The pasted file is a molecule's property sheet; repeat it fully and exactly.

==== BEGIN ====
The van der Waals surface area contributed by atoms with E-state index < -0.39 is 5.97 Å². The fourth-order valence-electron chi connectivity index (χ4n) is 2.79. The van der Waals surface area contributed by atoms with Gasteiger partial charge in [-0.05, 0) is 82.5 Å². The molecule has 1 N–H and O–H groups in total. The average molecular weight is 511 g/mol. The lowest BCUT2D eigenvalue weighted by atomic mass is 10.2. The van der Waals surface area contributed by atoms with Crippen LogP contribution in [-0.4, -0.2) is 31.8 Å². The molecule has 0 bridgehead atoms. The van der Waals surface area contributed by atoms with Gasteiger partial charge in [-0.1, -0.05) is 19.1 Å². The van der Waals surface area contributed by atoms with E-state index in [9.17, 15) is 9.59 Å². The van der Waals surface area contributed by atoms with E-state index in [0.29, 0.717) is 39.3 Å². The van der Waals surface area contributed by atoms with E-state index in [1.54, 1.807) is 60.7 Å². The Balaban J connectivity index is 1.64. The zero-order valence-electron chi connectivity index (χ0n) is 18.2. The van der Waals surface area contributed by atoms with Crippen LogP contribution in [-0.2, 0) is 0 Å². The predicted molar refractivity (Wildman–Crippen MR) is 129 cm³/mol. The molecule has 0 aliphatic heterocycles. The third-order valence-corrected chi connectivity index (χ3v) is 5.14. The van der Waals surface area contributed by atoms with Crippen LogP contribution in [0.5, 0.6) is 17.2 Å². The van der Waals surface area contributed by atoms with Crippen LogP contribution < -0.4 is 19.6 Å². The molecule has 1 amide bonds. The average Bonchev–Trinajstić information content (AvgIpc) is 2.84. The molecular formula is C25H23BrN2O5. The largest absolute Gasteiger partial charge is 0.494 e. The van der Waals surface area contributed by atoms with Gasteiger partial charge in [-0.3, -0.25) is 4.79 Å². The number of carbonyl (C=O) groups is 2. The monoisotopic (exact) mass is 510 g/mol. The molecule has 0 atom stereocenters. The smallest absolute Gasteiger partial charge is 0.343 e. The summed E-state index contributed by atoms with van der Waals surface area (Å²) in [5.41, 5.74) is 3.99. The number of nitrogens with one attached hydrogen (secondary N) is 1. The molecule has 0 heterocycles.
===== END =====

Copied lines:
The van der Waals surface area contributed by atoms with E-state index < -0.39 is 5.97 Å². The fourth-order valence-electron chi connectivity index (χ4n) is 2.79. The van der Waals surface area contributed by atoms with Gasteiger partial charge in [-0.05, 0) is 82.5 Å². The molecule has 1 N–H and O–H groups in total. The average molecular weight is 511 g/mol. The lowest BCUT2D eigenvalue weighted by atomic mass is 10.2. The van der Waals surface area contributed by atoms with Crippen LogP contribution in [-0.4, -0.2) is 31.8 Å². The molecule has 0 bridgehead atoms. The van der Waals surface area contributed by atoms with Gasteiger partial charge in [-0.1, -0.05) is 19.1 Å². The van der Waals surface area contributed by atoms with E-state index in [9.17, 15) is 9.59 Å². The van der Waals surface area contributed by atoms with E-state index in [0.29, 0.717) is 39.3 Å². The van der Waals surface area contributed by atoms with E-state index in [1.54, 1.807) is 60.7 Å². The Balaban J connectivity index is 1.64. The zero-order valence-electron chi connectivity index (χ0n) is 18.2. The van der Waals surface area contributed by atoms with Crippen LogP contribution in [-0.2, 0) is 0 Å². The predicted molar refractivity (Wildman–Crippen MR) is 129 cm³/mol. The molecule has 0 aliphatic heterocycles. The third-order valence-corrected chi connectivity index (χ3v) is 5.14. The van der Waals surface area contributed by atoms with Crippen LogP contribution in [0.5, 0.6) is 17.2 Å². The van der Waals surface area contributed by atoms with Crippen LogP contribution < -0.4 is 19.6 Å². The molecule has 1 amide bonds. The average Bonchev–Trinajstić information content (AvgIpc) is 2.84. The molecular formula is C25H23BrN2O5. The largest absolute Gasteiger partial charge is 0.494 e. The van der Waals surface area contributed by atoms with Gasteiger partial charge in [-0.3, -0.25) is 4.79 Å². The number of carbonyl (C=O) groups is 2. The monoisotopic (exact) mass is 510 g/mol. The molecule has 0 atom stereocenters. The smallest absolute Gasteiger partial charge is 0.343 e. The summed E-state index contributed by atoms with van der Waals surface area (Å²) in [5.41, 5.74) is 3.99. The number of nitrogens with one attached hydrogen (secondary N) is 1. The molecule has 0 heterocycles.